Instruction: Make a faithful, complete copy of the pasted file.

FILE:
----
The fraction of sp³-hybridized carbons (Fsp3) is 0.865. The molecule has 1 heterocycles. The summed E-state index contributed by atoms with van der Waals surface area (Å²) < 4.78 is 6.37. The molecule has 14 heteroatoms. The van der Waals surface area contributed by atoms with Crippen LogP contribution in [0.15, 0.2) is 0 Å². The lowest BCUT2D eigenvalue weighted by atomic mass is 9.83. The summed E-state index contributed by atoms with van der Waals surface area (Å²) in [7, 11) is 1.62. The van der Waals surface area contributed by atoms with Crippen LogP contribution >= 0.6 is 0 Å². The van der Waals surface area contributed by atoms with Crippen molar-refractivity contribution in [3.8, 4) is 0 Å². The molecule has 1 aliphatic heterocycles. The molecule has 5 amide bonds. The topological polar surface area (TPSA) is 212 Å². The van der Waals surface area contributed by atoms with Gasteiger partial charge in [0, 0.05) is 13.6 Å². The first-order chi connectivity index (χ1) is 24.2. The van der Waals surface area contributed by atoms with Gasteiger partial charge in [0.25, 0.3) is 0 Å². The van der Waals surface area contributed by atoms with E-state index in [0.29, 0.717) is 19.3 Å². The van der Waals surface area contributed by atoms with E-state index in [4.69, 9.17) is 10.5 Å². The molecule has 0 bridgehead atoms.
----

The fraction of sp³-hybridized carbons (Fsp3) is 0.865. The molecule has 1 heterocycles. The summed E-state index contributed by atoms with van der Waals surface area (Å²) < 4.78 is 6.37. The molecule has 14 heteroatoms. The van der Waals surface area contributed by atoms with Crippen LogP contribution in [0.15, 0.2) is 0 Å². The lowest BCUT2D eigenvalue weighted by atomic mass is 9.83. The summed E-state index contributed by atoms with van der Waals surface area (Å²) in [7, 11) is 1.62. The van der Waals surface area contributed by atoms with Crippen LogP contribution >= 0.6 is 0 Å². The van der Waals surface area contributed by atoms with Crippen molar-refractivity contribution in [3.8, 4) is 0 Å². The molecule has 1 aliphatic heterocycles. The molecule has 5 amide bonds. The topological polar surface area (TPSA) is 212 Å². The van der Waals surface area contributed by atoms with Gasteiger partial charge in [0, 0.05) is 13.6 Å². The first-order chi connectivity index (χ1) is 24.2. The van der Waals surface area contributed by atoms with Gasteiger partial charge in [0.25, 0.3) is 0 Å². The van der Waals surface area contributed by atoms with E-state index in [0.29, 0.717) is 19.3 Å². The van der Waals surface area contributed by atoms with E-state index in [4.69, 9.17) is 10.5 Å². The molecule has 0 bridgehead atoms.